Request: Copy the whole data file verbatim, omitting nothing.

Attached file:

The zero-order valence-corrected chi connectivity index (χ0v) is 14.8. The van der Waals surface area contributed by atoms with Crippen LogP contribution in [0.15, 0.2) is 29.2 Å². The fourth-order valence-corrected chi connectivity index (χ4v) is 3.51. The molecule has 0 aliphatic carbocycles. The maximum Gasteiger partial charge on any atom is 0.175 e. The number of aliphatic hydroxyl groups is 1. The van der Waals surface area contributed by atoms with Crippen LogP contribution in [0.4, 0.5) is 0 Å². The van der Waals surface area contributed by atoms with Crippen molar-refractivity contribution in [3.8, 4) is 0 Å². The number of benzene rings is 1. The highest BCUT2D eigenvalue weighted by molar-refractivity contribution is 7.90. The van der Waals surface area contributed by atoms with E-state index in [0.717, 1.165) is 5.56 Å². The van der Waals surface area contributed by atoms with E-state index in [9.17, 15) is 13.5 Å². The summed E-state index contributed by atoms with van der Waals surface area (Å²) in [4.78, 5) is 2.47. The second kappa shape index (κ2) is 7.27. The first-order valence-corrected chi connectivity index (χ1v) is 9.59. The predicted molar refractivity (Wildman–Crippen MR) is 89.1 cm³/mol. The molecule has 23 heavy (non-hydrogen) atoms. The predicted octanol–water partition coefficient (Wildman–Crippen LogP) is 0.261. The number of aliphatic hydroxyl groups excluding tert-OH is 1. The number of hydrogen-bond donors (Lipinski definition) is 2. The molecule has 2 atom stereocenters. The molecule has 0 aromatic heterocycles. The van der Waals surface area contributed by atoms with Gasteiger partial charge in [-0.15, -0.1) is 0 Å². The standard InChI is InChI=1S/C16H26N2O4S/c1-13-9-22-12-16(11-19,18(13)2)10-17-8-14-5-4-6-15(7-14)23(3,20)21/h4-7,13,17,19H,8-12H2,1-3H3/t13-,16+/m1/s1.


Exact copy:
The zero-order valence-corrected chi connectivity index (χ0v) is 14.8. The van der Waals surface area contributed by atoms with Crippen LogP contribution in [0.15, 0.2) is 29.2 Å². The fourth-order valence-corrected chi connectivity index (χ4v) is 3.51. The molecule has 0 aliphatic carbocycles. The maximum Gasteiger partial charge on any atom is 0.175 e. The number of aliphatic hydroxyl groups is 1. The van der Waals surface area contributed by atoms with Crippen LogP contribution in [0.4, 0.5) is 0 Å². The van der Waals surface area contributed by atoms with Crippen molar-refractivity contribution in [3.8, 4) is 0 Å². The number of benzene rings is 1. The highest BCUT2D eigenvalue weighted by molar-refractivity contribution is 7.90. The van der Waals surface area contributed by atoms with E-state index in [0.717, 1.165) is 5.56 Å². The van der Waals surface area contributed by atoms with E-state index in [9.17, 15) is 13.5 Å². The summed E-state index contributed by atoms with van der Waals surface area (Å²) in [4.78, 5) is 2.47. The second kappa shape index (κ2) is 7.27. The first-order valence-corrected chi connectivity index (χ1v) is 9.59. The predicted molar refractivity (Wildman–Crippen MR) is 89.1 cm³/mol. The molecule has 23 heavy (non-hydrogen) atoms. The predicted octanol–water partition coefficient (Wildman–Crippen LogP) is 0.261. The number of aliphatic hydroxyl groups excluding tert-OH is 1. The number of hydrogen-bond donors (Lipinski definition) is 2. The molecule has 2 atom stereocenters. The molecule has 0 aromatic heterocycles. The van der Waals surface area contributed by atoms with Gasteiger partial charge in [-0.15, -0.1) is 0 Å². The standard InChI is InChI=1S/C16H26N2O4S/c1-13-9-22-12-16(11-19,18(13)2)10-17-8-14-5-4-6-15(7-14)23(3,20)21/h4-7,13,17,19H,8-12H2,1-3H3/t13-,16+/m1/s1.